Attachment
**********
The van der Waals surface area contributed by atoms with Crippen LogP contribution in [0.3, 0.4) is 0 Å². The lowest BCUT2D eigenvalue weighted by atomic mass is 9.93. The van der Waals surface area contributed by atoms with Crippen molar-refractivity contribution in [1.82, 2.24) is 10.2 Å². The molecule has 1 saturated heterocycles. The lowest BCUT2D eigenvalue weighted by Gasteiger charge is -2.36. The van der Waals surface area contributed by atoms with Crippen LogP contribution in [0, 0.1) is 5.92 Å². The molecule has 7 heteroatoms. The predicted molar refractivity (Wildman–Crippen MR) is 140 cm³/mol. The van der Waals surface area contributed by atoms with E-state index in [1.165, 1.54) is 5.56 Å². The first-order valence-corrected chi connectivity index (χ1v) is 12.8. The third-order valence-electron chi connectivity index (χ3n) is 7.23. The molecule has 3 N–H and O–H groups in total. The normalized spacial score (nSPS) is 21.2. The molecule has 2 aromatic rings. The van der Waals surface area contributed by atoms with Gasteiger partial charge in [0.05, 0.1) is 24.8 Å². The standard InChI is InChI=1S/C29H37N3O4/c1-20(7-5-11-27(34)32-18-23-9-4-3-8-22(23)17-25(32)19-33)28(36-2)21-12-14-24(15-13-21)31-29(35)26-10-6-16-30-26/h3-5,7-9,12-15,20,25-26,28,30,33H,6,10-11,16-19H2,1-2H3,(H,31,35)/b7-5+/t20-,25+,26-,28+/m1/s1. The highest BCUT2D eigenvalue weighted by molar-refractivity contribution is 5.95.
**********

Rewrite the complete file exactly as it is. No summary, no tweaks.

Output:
The van der Waals surface area contributed by atoms with Crippen LogP contribution in [0.3, 0.4) is 0 Å². The lowest BCUT2D eigenvalue weighted by atomic mass is 9.93. The van der Waals surface area contributed by atoms with Crippen molar-refractivity contribution in [1.82, 2.24) is 10.2 Å². The molecule has 1 saturated heterocycles. The lowest BCUT2D eigenvalue weighted by Gasteiger charge is -2.36. The van der Waals surface area contributed by atoms with Crippen LogP contribution in [0, 0.1) is 5.92 Å². The molecule has 7 heteroatoms. The predicted molar refractivity (Wildman–Crippen MR) is 140 cm³/mol. The van der Waals surface area contributed by atoms with E-state index in [1.165, 1.54) is 5.56 Å². The first-order valence-corrected chi connectivity index (χ1v) is 12.8. The third-order valence-electron chi connectivity index (χ3n) is 7.23. The molecule has 3 N–H and O–H groups in total. The normalized spacial score (nSPS) is 21.2. The molecule has 2 aromatic rings. The van der Waals surface area contributed by atoms with Gasteiger partial charge in [0.05, 0.1) is 24.8 Å². The standard InChI is InChI=1S/C29H37N3O4/c1-20(7-5-11-27(34)32-18-23-9-4-3-8-22(23)17-25(32)19-33)28(36-2)21-12-14-24(15-13-21)31-29(35)26-10-6-16-30-26/h3-5,7-9,12-15,20,25-26,28,30,33H,6,10-11,16-19H2,1-2H3,(H,31,35)/b7-5+/t20-,25+,26-,28+/m1/s1. The highest BCUT2D eigenvalue weighted by molar-refractivity contribution is 5.95.